A new CD featuring 90 year old protest songs written by steelworkers and coal miners and set to new music by contemporary Cape Breton songwriters will be launched on Wednesday, November 23, 4pm to 6pm at the Lyceum, Centre for Cape Breton Heritage and Science, George Street, Sydney.
Cape Breton Island Protest Songs was produced and released by The Centre for Cape Breton Studies at Cape Breton University and features, among others, former coal miner and Men of the Deepssinger, Nipper MacLeod, various members of the Tom Fun Orchestra, Slowcoaster, Lady Slippers, Crowdis Bridge, singer/songwriters Carolyn Lionais, Breagh MacKinnon and Vic Tomiczek, fiddler Colin Grant, and CBU professors Chris MacDonald, Richard MacKinnon and Garry Leech.
Richard MacKinnon, Canada Research Chair in Intangible History and head of the Cape Breton Studies centre, says the recording project came about when he wrote an article for the scholarly journal, Ethnologies, on Cape Breton Island protest songs a couple of years ago.
“That article was re-drafted and included as a chapter in my book, Discovering Cape Breton Folklore,” MacKinnon says. “When I wrote the article I could only discuss 7 or 8 of the songs because of space limitations. Later, I began thinking that we have the facility to do audio and music recording with the Digitization Lab and the Rotary Music Room and I thought it might be a good idea to see if musicians were interested in this idea. I discussed it with Vic Tomiczek and he was excited about the idea and began talking this over with his fellow Cape Breton musicians.”
“Most appeared in the Maritime Labor Herald, a left-wing newspaper published in Glace Bay from 1922-1926 supported by leaders such as James B. MacLachlan. The only one that wasn’t written in the 1920s is one written by Vic Tomiczek, ‘Picket Line’, in 2008 about his father, a well-known trade unionist. The song fits in well with the songs of an earlier generation and shows that this song tradition has continued into the present,” MacKinnon notes.
Tomiczek recalls the process of selecting the material: “We went through the collection of about 150 poems and whittled it down to a workable number, then asked a bunch of our musical friends if they would be interested in participating. Much to our pleasant surprise, most of the musicians we contacted were very excited to lend their talent.”
The actual recording took place at the Centre’s recording studio at CBU during the winter and early spring of this year.
“The best part of the entire project for me was listening to the varied interpretations for the first time,” Tomiczek says. “We gave the musicians carte blanche to create whatever type of music they felt was appropriate and thus we’ve compiled a very diverse record. In choosing the poems, I tried to find something that resonated with my ideas of the songwriter, but of course I couldn’t have imagined the type of song that would result. Needless to say, I was blown away. We have such an amazing pool of talent on the island.”
MacKinnon hopes the CD will help Cape Bretoners understand and get interested in Cape Breton’s labour history.
“I have heard that many of the musicians are now playing some of the tunes in their sets. That’s great because, in a sense, it breathes new life into these 90 year old songs and allows the tradition to continue,” MacKinnon says. “The songs show that our forefathers and mothers on Cape Breton Island had to struggle to achieve many things we often take for granted; unions, the eight hour work day, pensions, a fair work place, a fair wage all had to be fought for by workers and their families. I have learned through these songs that the 1920s was an extremely difficult period to live in Cape Breton Island.”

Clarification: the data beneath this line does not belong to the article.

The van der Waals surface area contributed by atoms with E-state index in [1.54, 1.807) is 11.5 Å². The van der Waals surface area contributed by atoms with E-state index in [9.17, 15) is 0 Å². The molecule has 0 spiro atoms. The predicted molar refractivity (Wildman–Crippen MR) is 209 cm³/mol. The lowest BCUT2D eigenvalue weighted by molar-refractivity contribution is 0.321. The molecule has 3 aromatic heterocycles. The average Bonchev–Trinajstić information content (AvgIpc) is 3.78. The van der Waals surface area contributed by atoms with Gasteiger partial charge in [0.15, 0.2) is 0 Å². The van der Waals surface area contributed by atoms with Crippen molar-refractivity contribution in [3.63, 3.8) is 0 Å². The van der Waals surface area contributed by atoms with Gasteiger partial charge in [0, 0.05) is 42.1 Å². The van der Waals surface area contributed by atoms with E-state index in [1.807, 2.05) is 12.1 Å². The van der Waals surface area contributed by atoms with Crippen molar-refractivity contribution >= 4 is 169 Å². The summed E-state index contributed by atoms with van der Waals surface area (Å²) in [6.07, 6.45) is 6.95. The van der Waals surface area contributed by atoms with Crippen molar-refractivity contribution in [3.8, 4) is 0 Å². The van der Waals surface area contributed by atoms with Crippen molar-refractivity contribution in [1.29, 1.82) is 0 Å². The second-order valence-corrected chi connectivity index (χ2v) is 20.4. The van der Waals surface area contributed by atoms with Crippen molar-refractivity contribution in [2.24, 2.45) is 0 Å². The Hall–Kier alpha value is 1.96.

Targett says the website, even in advance of the official launch of the CD, has been been getting a lot of online visitors.
“People have been sharing it all over Facebook, which is how about half of all visitors are finding their way to the site, i.e., from their friends’ recommendation,” Targett explains. “We can also see from the web traffic that people are taking their time on the site, on each time they visit, and they’re looking around…the website affords them the opportunity to learn about the stories behind the songs. Everything from the bios of the contemporary performers, to the historical context in which the lyrics arose. The project itself is about making a connection between these two things (the performers of today, and the songs of the past), and the website hopefully extends that potential for connection to the wider community.”
MacKinnon has hopes for creating similar projects in the future.
“There are still lots of great songs that deserve to be recorded,” he says. “There are also lots of great songwriters in Cape Breton Island. Many Nova Scotia unions have seen the value in this project and have supported us to allow this project to proceed. Unions such as the Cape Breton District Labour Council, Canadian Labour Congress, Canadian Staff Union, PSAC, NSGEU, Atlantic Canadian CAW and the Halifax/Dartmouth District Labour Council made this project happen. I have to give thanks to Tony Tracy of the Canadian Labour Congress, Halifax, who was instrumental in getting support fort our cd. Other support came from Canada Research Chair program, the Canadian Foundation for Innovation and Cape Breton University.”
The launch at the Lyceum will be broadcast live on CBC Cape Breton’s Mainstreet program and is also open to the general public free of charge. Copies of the CDs are available for sale at $15.00 at the launch and can also be purchased at the Cape Breton Curiosity Shop, Charlotte Street, Sydney.